Living Among The Dead

- jim Young 20190516

“Nothing on this earth is standing still. It's either growing or it's dying. No matter if it's a tree or a human being.” - Lou Holtz

Mary-Anne Bloomfield was a classmate of mine through most of my high school years. My best friend dated her a couple of times. On their first date, Mary-Anne’s cousin was visiting from out of town so they set me up with the cousin to make it a double-date.

It was just a very innocent high school kind of date and no long term relationships developed from it.

In fact, the highlight of the evening was probably the flat tire we had to change on our way to the park where the high school event was being held.

What was a little unusual about it was that when we went to pick up our dates, we had to drive into the center of the Barrie Union Cemetery.

That’s where Mary-Anne lived. It wasn’t quite as freakish as an Addams Family or Munsters episode, but it was out of the ordinary.

Coincidentally, several years later when Mary-Anne’s father retired as caretaker of the cemetery, I applied for his job. Had I been hired, I too would have lived in the middle of the cemetery.

However, I feel like I live in the middle of a cemetery today.

There are no people buried here. At least not that I know of, but there are markers of the deceased all around.

When we first purchased our new home I was so happy to see all the trees that adorned our property.

I love my trees.


Sadly a few of them have since gone. Left behind as a memory however, are their stumps.

This stump under the corner of our deck is all
 that remains of the above tree that I was hugging.

I think tree stumps are like headstones in a graveyard. They are solemn reminders of a living creature that once graced the area, providing a home to birds and small animals and adding beauty to the landscape.

Like an inuksuk the stumps simply say, “I was here.”

Just like people there are different races of trees, but unlike people they don’t seem to have a problem coexisting amongst each other.

Trees provide us with oxygen, shade and shelter from the harsh winds. Some will provide us with ingredients for medicinal teas. Others will give us sweet nourishment that will enhance the flavour of our foods.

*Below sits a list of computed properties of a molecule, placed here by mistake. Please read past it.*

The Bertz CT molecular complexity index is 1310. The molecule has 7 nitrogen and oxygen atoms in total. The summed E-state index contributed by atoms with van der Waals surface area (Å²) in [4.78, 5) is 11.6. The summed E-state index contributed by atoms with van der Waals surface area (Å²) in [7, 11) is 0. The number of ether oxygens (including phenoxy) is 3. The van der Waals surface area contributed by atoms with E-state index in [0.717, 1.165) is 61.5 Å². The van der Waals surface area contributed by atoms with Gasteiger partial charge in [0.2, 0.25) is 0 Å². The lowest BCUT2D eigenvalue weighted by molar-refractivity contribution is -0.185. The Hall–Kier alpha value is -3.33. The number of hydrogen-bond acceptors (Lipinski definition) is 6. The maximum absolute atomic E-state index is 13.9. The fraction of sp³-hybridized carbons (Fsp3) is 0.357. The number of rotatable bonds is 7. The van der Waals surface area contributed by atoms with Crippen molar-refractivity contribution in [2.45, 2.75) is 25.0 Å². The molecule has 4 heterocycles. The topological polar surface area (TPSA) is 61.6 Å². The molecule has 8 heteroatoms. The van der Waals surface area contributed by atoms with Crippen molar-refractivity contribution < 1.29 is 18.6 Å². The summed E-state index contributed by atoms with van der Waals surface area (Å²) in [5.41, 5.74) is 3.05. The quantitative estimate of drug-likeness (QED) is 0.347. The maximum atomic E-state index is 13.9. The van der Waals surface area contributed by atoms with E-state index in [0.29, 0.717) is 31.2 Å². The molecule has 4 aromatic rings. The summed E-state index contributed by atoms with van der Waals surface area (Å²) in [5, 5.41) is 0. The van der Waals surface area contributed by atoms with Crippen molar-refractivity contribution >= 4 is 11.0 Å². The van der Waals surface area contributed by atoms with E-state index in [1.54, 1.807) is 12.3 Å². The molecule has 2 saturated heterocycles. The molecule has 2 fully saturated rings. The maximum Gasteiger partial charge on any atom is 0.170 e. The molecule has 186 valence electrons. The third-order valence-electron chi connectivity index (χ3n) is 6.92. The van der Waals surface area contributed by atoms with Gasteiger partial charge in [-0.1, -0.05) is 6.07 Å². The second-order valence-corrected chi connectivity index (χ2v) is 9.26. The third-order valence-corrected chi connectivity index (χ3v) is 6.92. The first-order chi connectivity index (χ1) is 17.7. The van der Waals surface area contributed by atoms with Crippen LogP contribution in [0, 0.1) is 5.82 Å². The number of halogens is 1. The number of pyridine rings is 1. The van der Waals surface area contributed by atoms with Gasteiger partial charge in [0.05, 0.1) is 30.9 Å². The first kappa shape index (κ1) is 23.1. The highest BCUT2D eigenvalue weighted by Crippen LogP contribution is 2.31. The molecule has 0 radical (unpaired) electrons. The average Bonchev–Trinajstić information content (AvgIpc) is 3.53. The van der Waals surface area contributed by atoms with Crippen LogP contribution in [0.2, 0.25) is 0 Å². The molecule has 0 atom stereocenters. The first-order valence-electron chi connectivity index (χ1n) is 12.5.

Some trees undress before they go to sleep for the winter months and will not dress themselves again until they awaken in the spring.

The more risque ones will teasingly shed a few of their clothes at any time throughout the year, while ensuring they always have another layer on to hide their nakedness and protect their modesty.

So why wouldn’t I grieve when a tree falls just as I would grieve the passing of a dear friend?

I don’t mind that their stumps are left behind nor do I feel a need to have them removed. I prefer to recognize their existence and the important roles the trees played when they lived.

One day even the tree stumps will be gone. But I will more likely be gone before them. And one day, like the mighty trees that once stood proud and tall on this property, I too will be forgotten.

- 30 -


It broke my heart to approve the removal of this Magnificent Maple.



Unfortunately it was infested with insects which the 
Pileated Woodpeckers then decided to feast upon.
It became a hazard to our house and the 
nearby hydro lines and had to be removed.



This is the Tombstone that stands as a tribute
to the beautiful Maple that once stood on this spot.


“It is upon such stones that men attempt to permanently etch history so they will not exist in a vacuum; it is the final statement after a lifetime of scratching out divisions upon the ground, over ephemeral time itself, merely to give their short journeys meaning, to tell others “I was here – do not forget me, do not let my brief blast dissolve into nothingness.”  - Rob Bignell



Some of the "Tree Tombstones" on our property were here long before our arrival.



“He thought himself awake when he was already asleep. He saw the stars above his face, whirling on their silent and sleepless axis, and the leaves of the trees rustling against them, and he heard small changes in the grass. These little noises of footsteps and soft-fringed wing-beats and stealthy bellies drawn over the grass blades or rattling against the bracken at first frightened or interested him, so that he moved to see what they were (but never saw), then soothed him, so that he no longer cared to see what they were but trusted them to be themselves, and finally left him altogether as he swam down deeper and deeper, nuzzling into the scented turf, into the warm ground, into the unending waters under the earth.” - T.H. White






The moss that is covering the "Tree Tombstones" is slowly reclaiming the last reminders of these once magnificent masterpieces.

“In the sweat of thy face shalt thou eat bread, till thou return unto the ground; for out of it wast thou taken: for dust thou art, and unto dust shalt thou return.” - Genesis 3:19 


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